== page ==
Captured by surprise by Coote for the Cromwellians in 1650, it later served as a Royal garrison under Charles 11. In the Williamite wars it was captured by Donough Og MacSweeney but was taken by the English again shortly afterwards. It was extensively repaired by Hart at the end of the 18th century and inhabited by his family until 1843 then deserted.

Farney Castle, Co. Tipperary

Farney Castle, Co. Tipperary Farney Castle is the only Round Tower in Ireland occupied as a family home. The first castle was built at Farney in 1185 and this would have been a timbered structure. The present round tower was built in 1495 by Thomas Butler, 7th Earl of Ormond, and it was part of a defensive system created by the Butlers to protect their land in Tipperary. The Butlers were in Farney Castle for 500 years but in 1536 the castle was confiscated by King Henry VIII of England. He returned the lands again to the Butlers in 1538 when he married Anne Boleyn who was the daughter of James, 3rd Earl of Ormond. Subsequently the castle was occupied for short periods by two other English monarchs namely King James 1st from 1617 - 1625, and King George 1st from 1716 -1721.

For more history, information and interior pictures Click Here.

O'Brien's Tower, Co. Clare

O'Brien's Tower, Co. Clare O'Brien's Tower was built on the edge of the towering Cliffs of Moher as an observation point in 1835 by Cornelius (Corney) O'Brian, a descendant of Brian Boru, the High King of Ireland , and the O'Brien's of Bunratty Castle, Kings of Thomond.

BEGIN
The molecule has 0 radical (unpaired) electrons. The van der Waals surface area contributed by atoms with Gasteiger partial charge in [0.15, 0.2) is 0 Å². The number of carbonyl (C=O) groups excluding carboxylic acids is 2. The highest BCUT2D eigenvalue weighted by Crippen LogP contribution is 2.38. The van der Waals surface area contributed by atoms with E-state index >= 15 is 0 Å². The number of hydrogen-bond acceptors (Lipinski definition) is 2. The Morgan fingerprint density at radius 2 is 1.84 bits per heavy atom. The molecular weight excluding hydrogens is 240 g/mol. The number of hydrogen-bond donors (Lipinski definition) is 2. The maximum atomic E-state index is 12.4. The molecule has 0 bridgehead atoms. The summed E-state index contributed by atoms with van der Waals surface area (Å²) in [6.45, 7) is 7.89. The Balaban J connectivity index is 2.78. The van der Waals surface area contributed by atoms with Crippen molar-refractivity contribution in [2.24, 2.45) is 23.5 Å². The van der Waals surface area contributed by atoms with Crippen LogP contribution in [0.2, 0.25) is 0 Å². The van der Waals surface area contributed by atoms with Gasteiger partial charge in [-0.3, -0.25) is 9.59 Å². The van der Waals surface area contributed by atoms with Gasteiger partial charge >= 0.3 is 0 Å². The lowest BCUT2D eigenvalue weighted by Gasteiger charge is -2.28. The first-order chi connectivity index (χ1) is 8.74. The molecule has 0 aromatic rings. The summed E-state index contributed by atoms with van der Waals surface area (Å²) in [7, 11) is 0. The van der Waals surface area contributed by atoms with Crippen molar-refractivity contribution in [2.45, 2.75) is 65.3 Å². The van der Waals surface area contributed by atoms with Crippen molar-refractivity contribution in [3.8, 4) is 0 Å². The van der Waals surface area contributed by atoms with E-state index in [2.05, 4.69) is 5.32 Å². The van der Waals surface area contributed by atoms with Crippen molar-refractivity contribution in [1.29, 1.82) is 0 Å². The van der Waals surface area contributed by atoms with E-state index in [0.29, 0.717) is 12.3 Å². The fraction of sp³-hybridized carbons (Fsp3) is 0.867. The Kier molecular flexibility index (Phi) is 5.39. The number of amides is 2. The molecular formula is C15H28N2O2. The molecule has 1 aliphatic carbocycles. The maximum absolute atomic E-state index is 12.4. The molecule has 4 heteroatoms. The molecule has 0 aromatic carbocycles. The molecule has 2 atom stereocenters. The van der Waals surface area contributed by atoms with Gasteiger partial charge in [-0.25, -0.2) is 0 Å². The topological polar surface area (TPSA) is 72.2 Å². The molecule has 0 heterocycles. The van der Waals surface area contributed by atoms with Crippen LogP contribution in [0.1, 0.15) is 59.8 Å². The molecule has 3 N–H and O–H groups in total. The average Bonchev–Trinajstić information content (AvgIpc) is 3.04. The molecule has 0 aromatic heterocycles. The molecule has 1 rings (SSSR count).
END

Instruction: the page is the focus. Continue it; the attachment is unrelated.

The tower gives a panoramic view of the Clare coast line southward to the mouth of the Shannon River and Kerry Mountains. West and north are the Aran Islands, Galway City and the Twelve Bens of Connemara.

Nearby thousands of birds nest among the many cliffs and ledges.

The tower has been restored and now serves as a tourist information center and weather permitting, is open from March until October 29th.

Reginalds Tower, Co. Waterford

Reginalds Tower Reginalds Tower has stood on its Waterford Quay site for more than a thousand years.

The present structure dates from the late 12th century and is the oldest urban civic building in the country. It has recently been completely restored to its medieval a ppearance.

The heritage museum houses two fascinating collections. On the ground floor, artefacts from the Viking and Medieval periods are on display. The mezzanine floor houses one of Ireland's great collections of decorated charters and civic regali a.

Rockfleet Castle, Co. Mayo

Rockfleet Castle, Co. Mayo Rockfleet Castle (Carraig-an-Cabhlaigh ) also known as Carrickahowley Castle stands at the mouth of a small inlet on the northern shores of Clew Bay in County Mayo, Eire. The Castle is renowned for its links with Grace O`Malley ( or Granuaile ), a pirate sea Queen who inhabited the castle in the latter part of the 16th Century.